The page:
This looks like it’d be great tool for analyzing streaming responses.
Unfortunately, most of the software I deal with on a regular basis buffers response bodies so I haven’t been able to try it out yet.
Purveyor of HTTP and lesser evils.
Vim is typically fast, but it can be painfully slow at times, too.
A great example of this is when you make a block selection, insert/append text, and then hit ESC to apply your action to the rest of your selection. It seems to take forever before you’re back in normal mode and can see your action applied to the selection.
After digging into the issue, I learned that it doesn’t have to be this way.
Vim has two settings that you let you control timeouts when working with map key sequences and terminal keycodes/escape sequences:
timeoutlen defaults to 1000 and is the delay in milliseconds that vim uses when checking for map key sequences. It’s also used when checking keycodes if ttimeoutlen is disabled.
ttimeoutlen defaults to -1 (disabled) and is the delay in milliseconds that vim uses when checking for keycodes.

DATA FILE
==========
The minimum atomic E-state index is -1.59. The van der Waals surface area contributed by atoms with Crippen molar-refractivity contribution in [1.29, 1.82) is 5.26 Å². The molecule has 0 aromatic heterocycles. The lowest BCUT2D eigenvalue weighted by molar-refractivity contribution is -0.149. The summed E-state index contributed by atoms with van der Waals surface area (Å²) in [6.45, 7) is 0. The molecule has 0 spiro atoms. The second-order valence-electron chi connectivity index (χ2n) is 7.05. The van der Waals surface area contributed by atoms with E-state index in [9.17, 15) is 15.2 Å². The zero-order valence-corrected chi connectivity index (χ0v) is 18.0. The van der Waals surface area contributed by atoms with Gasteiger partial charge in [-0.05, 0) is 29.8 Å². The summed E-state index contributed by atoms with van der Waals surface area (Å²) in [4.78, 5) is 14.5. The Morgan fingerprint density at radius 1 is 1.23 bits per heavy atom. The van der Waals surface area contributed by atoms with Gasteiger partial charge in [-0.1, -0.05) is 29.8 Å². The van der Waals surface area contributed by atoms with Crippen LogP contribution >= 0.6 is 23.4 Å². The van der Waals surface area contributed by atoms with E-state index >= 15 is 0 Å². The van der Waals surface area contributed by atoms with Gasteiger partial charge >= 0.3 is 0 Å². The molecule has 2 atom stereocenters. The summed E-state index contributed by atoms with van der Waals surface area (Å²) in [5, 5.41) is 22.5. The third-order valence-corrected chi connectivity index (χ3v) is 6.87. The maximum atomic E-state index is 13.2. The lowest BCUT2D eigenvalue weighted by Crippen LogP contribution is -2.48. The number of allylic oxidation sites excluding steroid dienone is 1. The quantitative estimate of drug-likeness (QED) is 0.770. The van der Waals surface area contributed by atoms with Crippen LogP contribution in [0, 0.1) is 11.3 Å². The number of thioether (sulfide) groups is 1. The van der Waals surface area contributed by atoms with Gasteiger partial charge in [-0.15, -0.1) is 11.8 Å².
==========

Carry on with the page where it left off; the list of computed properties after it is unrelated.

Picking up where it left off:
Out of the box, my vim was taking a full second to switch between insert and normal mode because ttimeoutlen was disabled; every hit of the ESC key caused vim to wait the full timeout in anticipation of a possible keycode.
To get around this I added the following to my vimrc:
" Adjust keycode timeout length set ttimeoutlen=100
Since doing so, I’ve noticed that vim has been much snappier and even more of a pleasure to work with than usual.
If you’re like me and use vim in tmux, it’s worth noting that I also had to adjust my tmux.conf to get the timeout settings above working as expected. tmux has its own built-in delay for escape sequences that needs to be tweaked.